Pastor’s Corner


Jim Mann

“As Jesus went on from there, he saw a man named Matthew sitting at the tax collector’s booth. ‘Follow me,’ he told him, and Matthew got up and followed him.” (Matthew 9:9, NIV)

A little boy goes to the grocery store and asks the clerk for a box of detergent: “I need it to wash my dog.” “Well son, that’s pretty strong stuff for washing a little dog.” “Then that’s what I want, ‘cuz he’s mighty dirty,” the boy responds.

The next week the boy is back in the store. The clerk sees him: “How’s your dog?” “Oh, he died, mister.” The clerk replies, “I’m sorry to hear that. The detergent must have been too strong.” “I don’t think the detergent hurt him,” the boy answered. “I think it was the rinse cycle that got him.”

When I read Matthew 9:9 and picture Matthew sitting alone at his tax booth, it reminds me of that story and the idea of actions having consequences.

Most of us despise paying taxes. But we take solace in the idea that in our country some good things are done with our tax money and that the system is relatively fair. But imagine a tax system where nothing good was done and the system was 100 percent corrupt. That was the Roman tax system in first century Israel.

The Jewish people had a special hatred for tax-collectors. In their minds, publicans were Jewish co-conspirators with the pagan Roman occupiers of their state (read: traitors). Add to that the fact that most tax-collectors were as crooked as a dog’s hind leg and you will understand the level of Matthew’s ostracism. He was alone in the world.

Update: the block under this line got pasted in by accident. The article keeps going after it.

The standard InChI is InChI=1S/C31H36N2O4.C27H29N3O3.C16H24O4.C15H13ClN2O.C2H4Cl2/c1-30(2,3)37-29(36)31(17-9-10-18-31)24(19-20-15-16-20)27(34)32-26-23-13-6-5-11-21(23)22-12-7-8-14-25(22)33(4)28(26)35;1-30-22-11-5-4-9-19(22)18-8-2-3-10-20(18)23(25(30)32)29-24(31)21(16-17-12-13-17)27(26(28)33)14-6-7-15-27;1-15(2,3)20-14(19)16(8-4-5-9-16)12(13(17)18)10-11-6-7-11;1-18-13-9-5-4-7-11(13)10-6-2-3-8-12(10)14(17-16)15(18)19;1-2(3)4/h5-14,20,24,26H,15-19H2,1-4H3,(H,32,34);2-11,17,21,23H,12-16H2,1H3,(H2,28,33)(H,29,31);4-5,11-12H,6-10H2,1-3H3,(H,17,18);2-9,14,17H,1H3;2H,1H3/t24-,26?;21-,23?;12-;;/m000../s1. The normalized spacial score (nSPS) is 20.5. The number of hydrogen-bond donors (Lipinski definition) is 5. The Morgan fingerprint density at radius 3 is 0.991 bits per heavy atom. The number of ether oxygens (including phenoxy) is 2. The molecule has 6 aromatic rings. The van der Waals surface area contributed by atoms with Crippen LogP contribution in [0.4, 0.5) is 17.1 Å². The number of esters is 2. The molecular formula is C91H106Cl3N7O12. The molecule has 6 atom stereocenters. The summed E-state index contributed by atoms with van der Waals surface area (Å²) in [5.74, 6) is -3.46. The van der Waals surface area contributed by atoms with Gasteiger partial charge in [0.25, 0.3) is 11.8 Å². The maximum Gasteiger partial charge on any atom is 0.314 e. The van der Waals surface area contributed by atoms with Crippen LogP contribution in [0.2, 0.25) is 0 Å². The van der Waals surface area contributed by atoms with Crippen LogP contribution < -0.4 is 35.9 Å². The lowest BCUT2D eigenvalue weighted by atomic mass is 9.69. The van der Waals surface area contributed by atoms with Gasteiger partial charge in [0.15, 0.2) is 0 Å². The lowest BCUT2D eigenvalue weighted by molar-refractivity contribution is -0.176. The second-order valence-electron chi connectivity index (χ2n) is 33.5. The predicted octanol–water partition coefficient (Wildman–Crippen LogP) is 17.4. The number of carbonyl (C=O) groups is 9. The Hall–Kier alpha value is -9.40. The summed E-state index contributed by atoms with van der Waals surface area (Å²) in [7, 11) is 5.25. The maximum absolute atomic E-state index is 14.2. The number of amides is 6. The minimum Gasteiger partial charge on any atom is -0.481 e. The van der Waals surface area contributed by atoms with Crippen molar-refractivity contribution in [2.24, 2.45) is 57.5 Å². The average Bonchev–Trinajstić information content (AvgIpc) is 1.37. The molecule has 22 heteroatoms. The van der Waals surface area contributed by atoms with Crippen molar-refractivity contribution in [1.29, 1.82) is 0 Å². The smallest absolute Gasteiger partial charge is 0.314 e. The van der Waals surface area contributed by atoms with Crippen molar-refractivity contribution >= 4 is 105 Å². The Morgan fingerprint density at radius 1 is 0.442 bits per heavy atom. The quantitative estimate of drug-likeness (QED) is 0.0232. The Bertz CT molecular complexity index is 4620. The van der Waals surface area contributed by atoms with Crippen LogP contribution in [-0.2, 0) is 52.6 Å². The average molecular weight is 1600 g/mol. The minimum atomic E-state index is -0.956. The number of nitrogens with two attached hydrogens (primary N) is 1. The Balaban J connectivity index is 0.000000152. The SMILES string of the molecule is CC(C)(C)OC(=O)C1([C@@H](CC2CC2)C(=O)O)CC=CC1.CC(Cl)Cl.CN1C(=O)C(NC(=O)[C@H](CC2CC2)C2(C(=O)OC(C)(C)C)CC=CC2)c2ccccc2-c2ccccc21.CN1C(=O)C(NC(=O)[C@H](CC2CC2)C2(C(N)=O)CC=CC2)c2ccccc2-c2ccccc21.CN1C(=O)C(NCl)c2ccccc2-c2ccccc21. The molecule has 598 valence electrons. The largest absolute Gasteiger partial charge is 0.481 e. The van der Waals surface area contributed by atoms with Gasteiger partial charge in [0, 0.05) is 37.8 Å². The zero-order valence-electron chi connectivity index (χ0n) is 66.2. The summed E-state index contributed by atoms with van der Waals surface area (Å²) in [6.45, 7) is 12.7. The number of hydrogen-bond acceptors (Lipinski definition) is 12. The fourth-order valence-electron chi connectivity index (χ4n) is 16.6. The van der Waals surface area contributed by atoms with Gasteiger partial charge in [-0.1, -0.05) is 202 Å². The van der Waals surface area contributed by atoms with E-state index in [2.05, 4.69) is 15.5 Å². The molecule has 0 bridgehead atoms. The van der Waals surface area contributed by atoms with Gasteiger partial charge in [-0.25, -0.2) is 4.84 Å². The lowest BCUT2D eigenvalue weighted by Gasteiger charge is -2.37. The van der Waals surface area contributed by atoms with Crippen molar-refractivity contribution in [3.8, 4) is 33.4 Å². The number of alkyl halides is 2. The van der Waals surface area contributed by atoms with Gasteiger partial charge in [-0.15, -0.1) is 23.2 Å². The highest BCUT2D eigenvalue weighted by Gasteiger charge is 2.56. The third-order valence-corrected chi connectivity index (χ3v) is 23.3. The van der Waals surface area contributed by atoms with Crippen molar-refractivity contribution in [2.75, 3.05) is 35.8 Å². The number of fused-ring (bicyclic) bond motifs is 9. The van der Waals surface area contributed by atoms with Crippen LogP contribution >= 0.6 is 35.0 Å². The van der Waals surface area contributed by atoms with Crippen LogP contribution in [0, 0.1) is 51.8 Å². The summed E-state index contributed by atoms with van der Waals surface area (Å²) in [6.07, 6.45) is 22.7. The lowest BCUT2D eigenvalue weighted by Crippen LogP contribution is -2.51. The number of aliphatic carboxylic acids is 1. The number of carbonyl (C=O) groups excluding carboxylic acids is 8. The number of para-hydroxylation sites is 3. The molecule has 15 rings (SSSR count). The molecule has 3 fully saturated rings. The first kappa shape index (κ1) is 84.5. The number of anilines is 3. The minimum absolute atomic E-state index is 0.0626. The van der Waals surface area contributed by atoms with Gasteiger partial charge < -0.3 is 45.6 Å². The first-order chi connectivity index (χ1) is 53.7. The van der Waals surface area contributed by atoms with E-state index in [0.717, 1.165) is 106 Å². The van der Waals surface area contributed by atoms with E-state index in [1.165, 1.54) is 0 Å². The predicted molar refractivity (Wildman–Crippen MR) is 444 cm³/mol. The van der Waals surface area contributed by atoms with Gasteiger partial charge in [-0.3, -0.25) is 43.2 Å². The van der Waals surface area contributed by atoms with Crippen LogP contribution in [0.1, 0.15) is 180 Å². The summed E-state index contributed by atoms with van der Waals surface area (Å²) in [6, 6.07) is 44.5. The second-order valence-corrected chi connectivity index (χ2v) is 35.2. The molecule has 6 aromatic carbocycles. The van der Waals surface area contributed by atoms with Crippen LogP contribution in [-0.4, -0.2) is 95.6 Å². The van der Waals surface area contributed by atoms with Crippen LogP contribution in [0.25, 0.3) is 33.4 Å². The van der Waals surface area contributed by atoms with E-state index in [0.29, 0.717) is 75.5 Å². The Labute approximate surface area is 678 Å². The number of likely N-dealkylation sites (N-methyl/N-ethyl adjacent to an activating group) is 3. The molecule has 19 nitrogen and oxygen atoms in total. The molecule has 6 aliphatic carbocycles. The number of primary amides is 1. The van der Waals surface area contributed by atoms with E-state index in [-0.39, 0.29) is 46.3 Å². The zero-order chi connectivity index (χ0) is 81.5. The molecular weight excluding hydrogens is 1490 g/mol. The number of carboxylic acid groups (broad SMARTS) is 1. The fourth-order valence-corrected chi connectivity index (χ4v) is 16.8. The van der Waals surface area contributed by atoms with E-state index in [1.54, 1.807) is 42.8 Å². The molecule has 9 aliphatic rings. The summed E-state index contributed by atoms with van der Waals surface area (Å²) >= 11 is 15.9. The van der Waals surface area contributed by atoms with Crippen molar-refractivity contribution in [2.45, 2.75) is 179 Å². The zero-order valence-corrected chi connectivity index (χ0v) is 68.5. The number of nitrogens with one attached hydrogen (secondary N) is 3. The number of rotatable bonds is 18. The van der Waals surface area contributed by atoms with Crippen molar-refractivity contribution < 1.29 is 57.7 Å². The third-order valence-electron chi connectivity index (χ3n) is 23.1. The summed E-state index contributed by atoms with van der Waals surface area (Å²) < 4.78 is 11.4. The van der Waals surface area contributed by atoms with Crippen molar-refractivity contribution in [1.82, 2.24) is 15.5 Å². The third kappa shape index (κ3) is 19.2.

How did he get to this point in life? We don’t know, but I think we can safely assume that as a young boy Matthew never set out to become a hated, traitorous thief. Like most things, it probably started with one bad decision…that led to another…then another. The thing about decisions is that each one opens up options in life. Bad decisions often leave us only with bad options and the best we can do is try to discover the least painful of the lot. That’s how I think Matthew felt as he stole money from his neighbors. He was stuck.

And then Jesus showed up. Finally, a good choice. Finally, a right decision.

Have you made bad decisions in your past? Do you feel stuck in a life seemingly pre-determined by those choices? Need a new start? Break that string of bad decisions with one good one. Jesus says: “Follow me.”

I’ll see you in church!

Jim Mann, Ph.D. pastors New Life Church at Robson Ranch. This interdenominational church meets at the Robson Clubhouse on Sunday mornings at 8:30 a.m. Visit New Life’s website for  more information.